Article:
in a city with a proud music tradition. (Perry Persoff)


MISSION OF BURMA, BIG BEAR

MIT East Campus Courtyard,
Cambridge, MA
10/4/09
The weather gods have
spared us the expected monsoon, so it’s a perfect autumn day for a
perfect show. I miss openers Eula, from Connecticut, unfortunately,
since the sounds I heard on their site earlier today would seem the perfect
complement.

I’m a little intimidated
by the prospect of seeing Big Bear, as their self-titled ’05 full-length
was one of the harshest (albeit splendidly so) assaults I’ve ever
encountered. And while that record is something I can turn off and put
away, I’m determined to stand my ground and let ’em eviscerate me.
Before starting, I see that keyboards have replaced one guitar and wonder
if they’ll have chilled out since then. And at the first notes, I
think there’s a new singer, as the slasher-film death wails have been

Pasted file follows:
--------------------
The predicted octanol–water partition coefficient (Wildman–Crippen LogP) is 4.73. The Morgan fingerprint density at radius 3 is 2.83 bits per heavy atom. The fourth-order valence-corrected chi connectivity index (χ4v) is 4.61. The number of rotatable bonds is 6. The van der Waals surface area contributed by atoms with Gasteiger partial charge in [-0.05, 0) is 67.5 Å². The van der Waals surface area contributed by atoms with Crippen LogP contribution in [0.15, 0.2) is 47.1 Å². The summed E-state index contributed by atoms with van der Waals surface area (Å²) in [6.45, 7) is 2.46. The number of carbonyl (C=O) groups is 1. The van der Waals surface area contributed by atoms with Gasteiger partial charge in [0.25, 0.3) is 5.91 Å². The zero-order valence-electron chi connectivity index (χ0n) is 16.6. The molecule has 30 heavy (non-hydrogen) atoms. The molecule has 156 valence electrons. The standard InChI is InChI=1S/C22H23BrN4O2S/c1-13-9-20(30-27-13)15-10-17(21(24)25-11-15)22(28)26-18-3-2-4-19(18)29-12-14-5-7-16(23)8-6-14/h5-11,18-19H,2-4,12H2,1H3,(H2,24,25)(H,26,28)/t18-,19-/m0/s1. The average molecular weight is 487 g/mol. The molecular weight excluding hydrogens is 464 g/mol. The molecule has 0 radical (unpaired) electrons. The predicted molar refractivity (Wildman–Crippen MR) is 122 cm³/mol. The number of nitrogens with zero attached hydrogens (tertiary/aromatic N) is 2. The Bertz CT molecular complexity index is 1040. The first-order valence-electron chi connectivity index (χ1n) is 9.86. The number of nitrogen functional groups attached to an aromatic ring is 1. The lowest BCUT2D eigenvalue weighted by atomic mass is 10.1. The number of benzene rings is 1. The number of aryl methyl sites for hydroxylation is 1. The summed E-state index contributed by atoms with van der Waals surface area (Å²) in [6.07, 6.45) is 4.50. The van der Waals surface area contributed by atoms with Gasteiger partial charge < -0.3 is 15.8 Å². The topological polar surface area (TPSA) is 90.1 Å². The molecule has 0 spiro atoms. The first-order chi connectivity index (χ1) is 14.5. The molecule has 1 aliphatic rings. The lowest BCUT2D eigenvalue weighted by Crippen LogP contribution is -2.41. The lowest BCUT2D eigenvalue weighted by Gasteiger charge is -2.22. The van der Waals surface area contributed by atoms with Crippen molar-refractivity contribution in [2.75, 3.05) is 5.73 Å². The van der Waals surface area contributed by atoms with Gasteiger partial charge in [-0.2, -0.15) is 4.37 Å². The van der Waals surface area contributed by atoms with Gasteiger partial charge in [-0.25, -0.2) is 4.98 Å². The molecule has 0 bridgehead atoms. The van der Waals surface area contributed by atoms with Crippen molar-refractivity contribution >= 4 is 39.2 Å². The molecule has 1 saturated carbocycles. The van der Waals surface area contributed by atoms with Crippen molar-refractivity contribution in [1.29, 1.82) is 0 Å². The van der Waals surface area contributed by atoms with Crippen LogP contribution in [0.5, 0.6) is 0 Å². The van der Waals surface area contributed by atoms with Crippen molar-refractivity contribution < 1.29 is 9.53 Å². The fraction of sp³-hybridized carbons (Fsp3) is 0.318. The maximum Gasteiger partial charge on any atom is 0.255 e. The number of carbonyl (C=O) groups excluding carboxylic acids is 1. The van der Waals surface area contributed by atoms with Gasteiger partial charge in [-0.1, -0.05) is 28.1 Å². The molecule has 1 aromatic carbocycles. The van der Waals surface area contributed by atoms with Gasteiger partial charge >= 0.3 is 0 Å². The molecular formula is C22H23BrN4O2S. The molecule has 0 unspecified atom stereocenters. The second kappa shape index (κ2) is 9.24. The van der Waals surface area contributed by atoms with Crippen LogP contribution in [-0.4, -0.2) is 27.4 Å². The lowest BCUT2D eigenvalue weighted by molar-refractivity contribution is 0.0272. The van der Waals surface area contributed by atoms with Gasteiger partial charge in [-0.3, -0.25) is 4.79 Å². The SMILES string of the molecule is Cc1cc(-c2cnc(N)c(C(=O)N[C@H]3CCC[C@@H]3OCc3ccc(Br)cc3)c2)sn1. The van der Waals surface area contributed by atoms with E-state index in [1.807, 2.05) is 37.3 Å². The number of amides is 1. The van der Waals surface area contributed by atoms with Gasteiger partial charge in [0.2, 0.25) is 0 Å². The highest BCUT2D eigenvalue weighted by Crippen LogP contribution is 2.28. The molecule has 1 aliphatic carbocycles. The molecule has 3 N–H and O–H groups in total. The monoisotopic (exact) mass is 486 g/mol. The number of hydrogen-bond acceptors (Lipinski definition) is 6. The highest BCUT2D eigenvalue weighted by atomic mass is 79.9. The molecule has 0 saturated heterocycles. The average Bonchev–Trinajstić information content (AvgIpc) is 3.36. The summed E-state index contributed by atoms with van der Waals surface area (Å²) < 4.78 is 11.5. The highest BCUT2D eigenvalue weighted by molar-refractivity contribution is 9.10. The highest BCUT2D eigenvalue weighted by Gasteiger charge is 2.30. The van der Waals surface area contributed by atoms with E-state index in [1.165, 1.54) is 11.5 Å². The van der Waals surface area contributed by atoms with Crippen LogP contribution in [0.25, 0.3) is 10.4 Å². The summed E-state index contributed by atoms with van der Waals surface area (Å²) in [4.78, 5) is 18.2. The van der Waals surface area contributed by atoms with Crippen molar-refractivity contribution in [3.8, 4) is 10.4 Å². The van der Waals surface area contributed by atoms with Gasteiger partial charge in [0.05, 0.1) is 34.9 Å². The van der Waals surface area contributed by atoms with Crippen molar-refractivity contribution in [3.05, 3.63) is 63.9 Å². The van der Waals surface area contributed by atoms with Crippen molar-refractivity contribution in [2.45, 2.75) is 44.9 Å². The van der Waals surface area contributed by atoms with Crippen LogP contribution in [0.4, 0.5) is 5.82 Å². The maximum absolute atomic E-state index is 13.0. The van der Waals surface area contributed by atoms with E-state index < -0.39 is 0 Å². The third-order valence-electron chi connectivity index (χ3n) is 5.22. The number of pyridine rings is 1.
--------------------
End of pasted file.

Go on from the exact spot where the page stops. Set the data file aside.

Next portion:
replaced by more of an anxious, non-gutteral yelp. But you can bet your
frosty ass, this is Big Bear all the way and then some. They’ve been
called everything from math rock to metal to hardcore. I hear it as
punk if played by Einstein, which actually makes it psychedelic, although
hardly what you’d call a groovy trip, man. Wickedly complex, decidedly
disturbing, and utterly riveting. There’s nothing you’ll merrily
whistle on the way home (usually the clincher for me), but it infects
my brain in ways and places that apparently needed infecting, and I
still can’t figure out how they do it. Two words: fuckin’ insane.

Preceding Burma’s
set, a proclamation from the City Council is read, declaring it Mission
of Burma Day citywide (for real). It’s also two days before the release
of their new CD,
The
Sound The Speed The Light
,
but copies are for sale, and they fly off the merch table. The first